Grounded by G.P. Ching
My rating: 4 of 5 stars
Grounded (The Grounded Trilogy book 1)by G.P. Ching
This is a sort of Para-normal dystopic series of books that caught my eye and has some interesting notions and a somewhat unique look into a community that might be able to avoid the evil that grows out of efforts to create a ecological green world while masking a more insidious plot to control everything. I really enjoyed reading the novel and I think that goes back to my preferring character driven stories over the Simon Pure Science stories that have too much possibility of forgetting about characters or creating characters that are walking clichés of Sci-Fi. No such clichés here these are pretty complex characters.
The story starts with a power breakdown on the grid and a fireman who happens across an abandoned infant and the mysterious man who seems to be a walking lightning storm.
Seventeen year later we find Lydia on an Amish farm doing chores and going about her usual life of simplicity in an area that has been abandoned to the supposed radioactive waste from a nuclear meltdown. The implication that their community should all have died from the radiation has kept their home a relative secret from the world that still struggles with energy accessibility. Her friend Jeremiah is trying to talk her into doing the Rumspringa with him; mostly so he can more freely court her. This is important because later she questions how serious he is about her when this should have been a strong indicator.
When her father Frank is stricken with a possible stroke they have to decide to let it play out as is or send him to the city to undergo treatment. The decision to send him off begins the series of events that eventually lead to Lydia reluctantly agreeing to Rumspringa so she can be closer to her father at the hospital.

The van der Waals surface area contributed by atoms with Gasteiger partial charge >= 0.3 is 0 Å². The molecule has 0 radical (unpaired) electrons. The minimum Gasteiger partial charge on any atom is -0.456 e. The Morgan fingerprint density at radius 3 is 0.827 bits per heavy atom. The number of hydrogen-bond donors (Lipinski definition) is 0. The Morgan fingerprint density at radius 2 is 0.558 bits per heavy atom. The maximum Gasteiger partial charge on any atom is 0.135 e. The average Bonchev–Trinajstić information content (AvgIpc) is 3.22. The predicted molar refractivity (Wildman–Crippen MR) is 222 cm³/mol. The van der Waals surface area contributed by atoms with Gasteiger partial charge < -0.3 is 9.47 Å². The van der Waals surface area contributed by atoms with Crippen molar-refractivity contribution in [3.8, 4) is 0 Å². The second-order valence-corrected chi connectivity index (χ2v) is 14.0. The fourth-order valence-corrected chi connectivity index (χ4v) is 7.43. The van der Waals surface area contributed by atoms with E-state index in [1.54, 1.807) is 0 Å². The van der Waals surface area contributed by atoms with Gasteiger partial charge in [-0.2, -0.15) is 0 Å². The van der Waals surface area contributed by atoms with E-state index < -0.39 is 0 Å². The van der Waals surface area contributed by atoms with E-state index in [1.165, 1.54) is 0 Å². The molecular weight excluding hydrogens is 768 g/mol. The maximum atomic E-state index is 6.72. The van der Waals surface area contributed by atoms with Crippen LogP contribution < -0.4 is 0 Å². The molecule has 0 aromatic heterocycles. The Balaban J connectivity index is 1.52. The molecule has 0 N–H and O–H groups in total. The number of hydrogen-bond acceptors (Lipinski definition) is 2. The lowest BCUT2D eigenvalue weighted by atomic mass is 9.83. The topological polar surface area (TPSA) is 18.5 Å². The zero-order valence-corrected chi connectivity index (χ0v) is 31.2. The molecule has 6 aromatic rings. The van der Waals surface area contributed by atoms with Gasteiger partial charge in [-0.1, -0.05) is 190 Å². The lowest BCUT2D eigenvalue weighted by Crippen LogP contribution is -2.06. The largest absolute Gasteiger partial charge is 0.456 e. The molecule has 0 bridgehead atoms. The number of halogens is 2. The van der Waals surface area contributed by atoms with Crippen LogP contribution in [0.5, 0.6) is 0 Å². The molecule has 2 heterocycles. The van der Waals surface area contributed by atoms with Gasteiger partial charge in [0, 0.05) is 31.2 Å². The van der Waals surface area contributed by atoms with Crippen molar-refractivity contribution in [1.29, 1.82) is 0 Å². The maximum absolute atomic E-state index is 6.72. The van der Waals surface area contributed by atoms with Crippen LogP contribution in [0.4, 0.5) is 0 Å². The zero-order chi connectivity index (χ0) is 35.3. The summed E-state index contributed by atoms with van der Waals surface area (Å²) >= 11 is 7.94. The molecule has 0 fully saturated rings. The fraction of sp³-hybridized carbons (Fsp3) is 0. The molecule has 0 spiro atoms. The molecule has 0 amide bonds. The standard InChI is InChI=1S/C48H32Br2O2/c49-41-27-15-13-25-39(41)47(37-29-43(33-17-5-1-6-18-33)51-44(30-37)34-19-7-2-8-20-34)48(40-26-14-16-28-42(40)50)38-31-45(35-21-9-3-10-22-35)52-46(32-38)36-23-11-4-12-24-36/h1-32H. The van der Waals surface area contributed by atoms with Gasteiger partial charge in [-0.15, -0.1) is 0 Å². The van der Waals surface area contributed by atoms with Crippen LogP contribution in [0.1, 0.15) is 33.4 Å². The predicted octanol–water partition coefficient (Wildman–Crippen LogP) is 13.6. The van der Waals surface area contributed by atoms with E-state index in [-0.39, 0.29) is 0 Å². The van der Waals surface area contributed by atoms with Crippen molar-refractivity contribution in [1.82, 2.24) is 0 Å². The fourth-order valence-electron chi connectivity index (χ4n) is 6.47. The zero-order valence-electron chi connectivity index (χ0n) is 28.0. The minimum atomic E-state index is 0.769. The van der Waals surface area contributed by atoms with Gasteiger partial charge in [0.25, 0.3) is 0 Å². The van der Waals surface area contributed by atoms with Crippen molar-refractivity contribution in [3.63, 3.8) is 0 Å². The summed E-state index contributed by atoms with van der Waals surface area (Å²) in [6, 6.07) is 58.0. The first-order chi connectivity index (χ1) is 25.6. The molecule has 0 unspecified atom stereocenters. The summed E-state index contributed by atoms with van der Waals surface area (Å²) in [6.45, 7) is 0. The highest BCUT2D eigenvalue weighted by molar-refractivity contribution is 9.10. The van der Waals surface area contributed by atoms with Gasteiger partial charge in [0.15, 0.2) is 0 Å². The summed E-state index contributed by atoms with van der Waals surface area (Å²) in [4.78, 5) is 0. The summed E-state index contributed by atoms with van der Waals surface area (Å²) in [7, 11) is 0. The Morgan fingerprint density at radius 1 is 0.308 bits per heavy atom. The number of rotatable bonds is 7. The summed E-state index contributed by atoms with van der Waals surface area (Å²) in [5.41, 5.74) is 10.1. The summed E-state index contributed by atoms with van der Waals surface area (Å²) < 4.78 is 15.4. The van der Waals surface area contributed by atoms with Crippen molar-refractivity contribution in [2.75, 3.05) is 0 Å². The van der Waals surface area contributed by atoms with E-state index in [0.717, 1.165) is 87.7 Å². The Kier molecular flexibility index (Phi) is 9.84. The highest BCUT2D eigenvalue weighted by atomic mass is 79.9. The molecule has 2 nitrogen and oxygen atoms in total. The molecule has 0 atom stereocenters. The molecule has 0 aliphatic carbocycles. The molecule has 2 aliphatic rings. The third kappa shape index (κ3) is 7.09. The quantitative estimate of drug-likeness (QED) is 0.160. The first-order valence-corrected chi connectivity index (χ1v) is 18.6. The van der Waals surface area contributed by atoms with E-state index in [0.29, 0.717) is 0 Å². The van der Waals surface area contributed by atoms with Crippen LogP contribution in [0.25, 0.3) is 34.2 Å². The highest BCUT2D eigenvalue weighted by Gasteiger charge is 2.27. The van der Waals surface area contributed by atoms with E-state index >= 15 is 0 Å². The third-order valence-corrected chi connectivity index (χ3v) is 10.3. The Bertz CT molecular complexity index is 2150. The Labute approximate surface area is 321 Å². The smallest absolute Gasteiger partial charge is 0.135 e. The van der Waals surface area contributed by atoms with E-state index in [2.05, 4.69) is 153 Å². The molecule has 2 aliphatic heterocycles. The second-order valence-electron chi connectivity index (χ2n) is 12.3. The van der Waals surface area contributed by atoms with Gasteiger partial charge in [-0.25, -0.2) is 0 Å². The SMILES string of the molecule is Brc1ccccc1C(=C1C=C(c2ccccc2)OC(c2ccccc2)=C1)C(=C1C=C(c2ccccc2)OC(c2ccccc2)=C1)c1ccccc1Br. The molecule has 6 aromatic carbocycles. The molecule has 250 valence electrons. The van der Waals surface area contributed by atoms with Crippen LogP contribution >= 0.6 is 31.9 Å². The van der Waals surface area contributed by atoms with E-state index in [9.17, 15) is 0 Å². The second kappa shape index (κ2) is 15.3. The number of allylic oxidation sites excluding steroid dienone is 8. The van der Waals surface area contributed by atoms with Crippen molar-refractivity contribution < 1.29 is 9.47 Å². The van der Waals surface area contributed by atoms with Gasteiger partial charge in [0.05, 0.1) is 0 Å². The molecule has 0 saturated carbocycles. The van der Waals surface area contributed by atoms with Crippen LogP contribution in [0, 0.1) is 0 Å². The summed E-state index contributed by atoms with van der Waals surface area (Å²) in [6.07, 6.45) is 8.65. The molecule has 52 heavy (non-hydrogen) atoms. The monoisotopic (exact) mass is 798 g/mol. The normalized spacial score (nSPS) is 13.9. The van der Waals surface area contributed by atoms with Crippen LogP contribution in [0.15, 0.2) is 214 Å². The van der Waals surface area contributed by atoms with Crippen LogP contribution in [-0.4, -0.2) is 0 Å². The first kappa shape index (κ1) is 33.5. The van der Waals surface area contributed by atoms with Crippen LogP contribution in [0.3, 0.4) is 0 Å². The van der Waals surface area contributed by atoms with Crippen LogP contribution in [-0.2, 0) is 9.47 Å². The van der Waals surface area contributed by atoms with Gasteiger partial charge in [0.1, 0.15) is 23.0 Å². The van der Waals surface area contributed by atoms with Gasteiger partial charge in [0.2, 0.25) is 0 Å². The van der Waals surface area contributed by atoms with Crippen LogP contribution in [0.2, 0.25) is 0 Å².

It does not take long into this story for us to see that it is more than a simple life that has made the Amish community the perfect place for Lydia. Lydia has powers that might be elemental in nature and she hasn't been trained to use them so she's a walking disaster set off by exposure to electricity.
If there is one quibble I have with this novel; it would be that when her powers blossom they take on a familiar feel to them. It's been a while since I read the Firestarter novel so most of my feelings about this come from the movie. But I think it is fair to say that as her powers grow and her confusion turns more to anger the display is very much like the hotter points in the Firestarter movie. There is that balance or loss of balance between the overwhelming power and control that leave her exhausted and sometimes uncontrollable.
One redeeming quality is that where Firestarter relies on her parents training to control herself; Lydia is relying on her belief system to help guide her and that brings the character into focus just a bit better or differently.
This is another reasonable SFF for fans who aren't pernickety about the science and even better for the dystopia world fans. I will definitely be looking to finish out the trilogy.
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